Corporate Banner
Satellite Banner
Genomics
Scientific Community
 
Become a Member | Sign in
Home>News>This Article
  News
Return

Gene Study Shows How Sheep First Separated from Goats

Published: Saturday, June 07, 2014
Last Updated: Saturday, June 07, 2014
Bookmark and Share
Findings support the development of DNA testing to speed-up selective breeding programmes.

Scientists have cracked the genetic code of sheep to reveal how they became a distinct species from goats around four million years ago.

The study is the first to pinpoint the genetic differences that make sheep different from other animals.

The findings could aid the development of DNA testing to speed-up selective breeding programmes, helping farmers to improve their stocks.

The research identifies the genes that give sheep their fleece and uncovers features of their digestive system, which makes them so well-suited to a diet of low quality grass and other plants.

It also builds the most complete picture yet of sheep's complex biology. Further studies using this resource could reveal new insights to diseases that affect sheep.

Researchers from the University of Edinburgh's Roslin Institute, which receives strategic funding from the Biotechnology and Biological Sciences Research Council, were part of a global team that has decoded the genome sequence - the entire genetic make-up - of domestic sheep for the first time.

This team - the International Sheep Genomics Consortium - compared the sheep's genes with those of other animals - including humans, cattle, goats and pigs.

The analysis identifies several genes that are associated with wool production. It also reveals genes that underpin the evolution of the rumen - a specialized chamber of the stomach that breaks down plant material to make it ready for digestion.

This collaborative study, involving 26 research institutions in eight different countries, was led by researchers from the Commonwealth Scientific and Industrial Research Organization, Australia; BGI and the Kunming Institute of Zoology, China; Utah State University and Baylor College of Medicine in the US; and The Roslin Institute.

The BBSRC-funded ARK-Genomics facility - which is part of Edinburgh Genomics at the University of Edinburgh - provided a substantial body of sequence data, including information on which genes are expressed in a spectrum of 40 different tissues.

The study is published in the journal Science.

Professor Alan Archibald, Head of Genetics and Genomics at The Roslin Institute, said: "Sheep were one of the first animals to be domesticated for farming and are still an important part of the global agricultural economy. Understanding more about their genetic make-up will help us to breed healthier and more productive flocks."


Further Information
Access to this exclusive content is for Technology Networks Premium members only.

Join Technology Networks Premium for free access to:

  • Exclusive articles
  • Presentations from international conferences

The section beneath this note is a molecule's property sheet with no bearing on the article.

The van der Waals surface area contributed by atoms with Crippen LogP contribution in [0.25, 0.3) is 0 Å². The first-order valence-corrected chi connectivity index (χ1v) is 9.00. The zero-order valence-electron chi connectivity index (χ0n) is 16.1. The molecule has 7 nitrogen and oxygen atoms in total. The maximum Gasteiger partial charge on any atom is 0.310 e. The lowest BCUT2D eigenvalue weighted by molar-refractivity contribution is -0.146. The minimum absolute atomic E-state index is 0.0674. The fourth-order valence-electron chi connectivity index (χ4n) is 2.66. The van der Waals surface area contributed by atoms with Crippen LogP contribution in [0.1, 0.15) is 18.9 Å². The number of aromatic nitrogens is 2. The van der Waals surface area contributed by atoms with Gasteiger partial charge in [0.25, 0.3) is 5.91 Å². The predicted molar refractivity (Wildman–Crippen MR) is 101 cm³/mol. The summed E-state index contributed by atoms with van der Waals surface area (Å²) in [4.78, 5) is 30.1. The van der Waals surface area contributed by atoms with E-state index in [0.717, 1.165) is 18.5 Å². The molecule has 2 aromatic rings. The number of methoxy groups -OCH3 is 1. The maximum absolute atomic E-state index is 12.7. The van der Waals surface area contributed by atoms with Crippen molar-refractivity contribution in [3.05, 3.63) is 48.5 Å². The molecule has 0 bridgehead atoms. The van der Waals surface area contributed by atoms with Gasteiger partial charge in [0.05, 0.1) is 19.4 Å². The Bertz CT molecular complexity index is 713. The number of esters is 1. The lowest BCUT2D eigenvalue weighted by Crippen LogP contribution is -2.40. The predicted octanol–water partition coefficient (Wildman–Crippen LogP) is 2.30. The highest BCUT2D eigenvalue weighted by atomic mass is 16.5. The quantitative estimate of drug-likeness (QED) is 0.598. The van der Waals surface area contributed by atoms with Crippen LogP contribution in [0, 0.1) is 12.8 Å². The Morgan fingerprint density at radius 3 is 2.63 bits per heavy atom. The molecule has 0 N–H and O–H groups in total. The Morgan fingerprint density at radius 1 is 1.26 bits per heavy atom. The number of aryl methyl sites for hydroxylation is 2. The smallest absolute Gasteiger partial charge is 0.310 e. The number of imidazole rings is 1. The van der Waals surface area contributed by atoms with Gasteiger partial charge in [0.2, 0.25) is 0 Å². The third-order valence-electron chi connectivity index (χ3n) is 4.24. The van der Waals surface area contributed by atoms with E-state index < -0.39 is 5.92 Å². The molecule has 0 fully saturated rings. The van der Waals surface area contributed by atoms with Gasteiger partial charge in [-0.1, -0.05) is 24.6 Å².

• Over 2,500+ scientific posters on ePosters
  • More than 3,700+ scientific videos on LabTube
  • 35 community eNewsletters


Sign In



Forgotten your details? Click Here
If you are not a member you can join here

*Please note: By logging into TechnologyNetworks.com you agree to accept the use of cookies. To find out more about the cookies we use and how to delete them, see our privacy policy.


Scientific News
Poor Survival Rates in Leukemia Linked to Persistent Genetic Mutations
For patients with an often-deadly form of leukemia, new research suggests that lingering cancer-related mutations – detected after initial treatment with chemotherapy – are associated with an increased risk of relapse and poor survival.
Searching Big Data Faster
Theoretical analysis could expand applications of accelerated searching in biology, other fields.
Growing Hepatitis C in the Lab
Recent discovery allows study of naturally occurring forms of hepatitis C virus (HCV) in the lab.
Inciting an Immune Attack on Cancer Cells
A new minimally invasive vaccine that combines cancer cells and immune-enhancing factors could be used clinically to launch a destructive attack on tumors.
Reprogramming Cancer Cells
Researchers on Mayo Clinic’s Florida campus have discovered a way to potentially reprogram cancer cells back to normalcy.
Genetic Overlapping in Multiple Autoimmune Diseases May Suggest Common Therapies
CHOP genomics expert leads analysis of genetic architecture, with eye on repurposing existing drugs.
Surprising Mechanism Behind Antibiotic-Resistant Bacteria Uncovered
Now, scientists at TSRI have discovered that the important human pathogen Staphylococcus aureus, develops resistance to this drug by “switching on” a previously uncharacterized set of genes.
How DNA ‘Proofreader’ Proteins Pick and Edit Their Reading Material
Researchers from North Carolina State University and the University of North Carolina at Chapel Hill have discovered how two important proofreader proteins know where to look for errors during DNA replication and how they work together to signal the body’s repair mechanism.
Fat in the Family?
Study could lead to therapeutics that boost metabolism.
Tissue Bank Pays Dividends for Brain Cancer Research
Checking what’s in the bank – the Brisbane Breast Bank, that is – has paid dividends for UQ cancer researchers.
Skyscraper Banner

Skyscraper Banner
Go to LabTube
Go to eposters
 
Access to the latest scientific news
Exclusive articles
Upload and share your posters on ePosters
Latest presentations and webinars
View a library of 1,800+ scientific and medical posters
2,500+ scientific and medical posters
A library of 2,500+ scientific videos on LabTube
3,700+ scientific videos
Close
Premium CrownJOIN TECHNOLOGY NETWORKS PREMIUM FREE!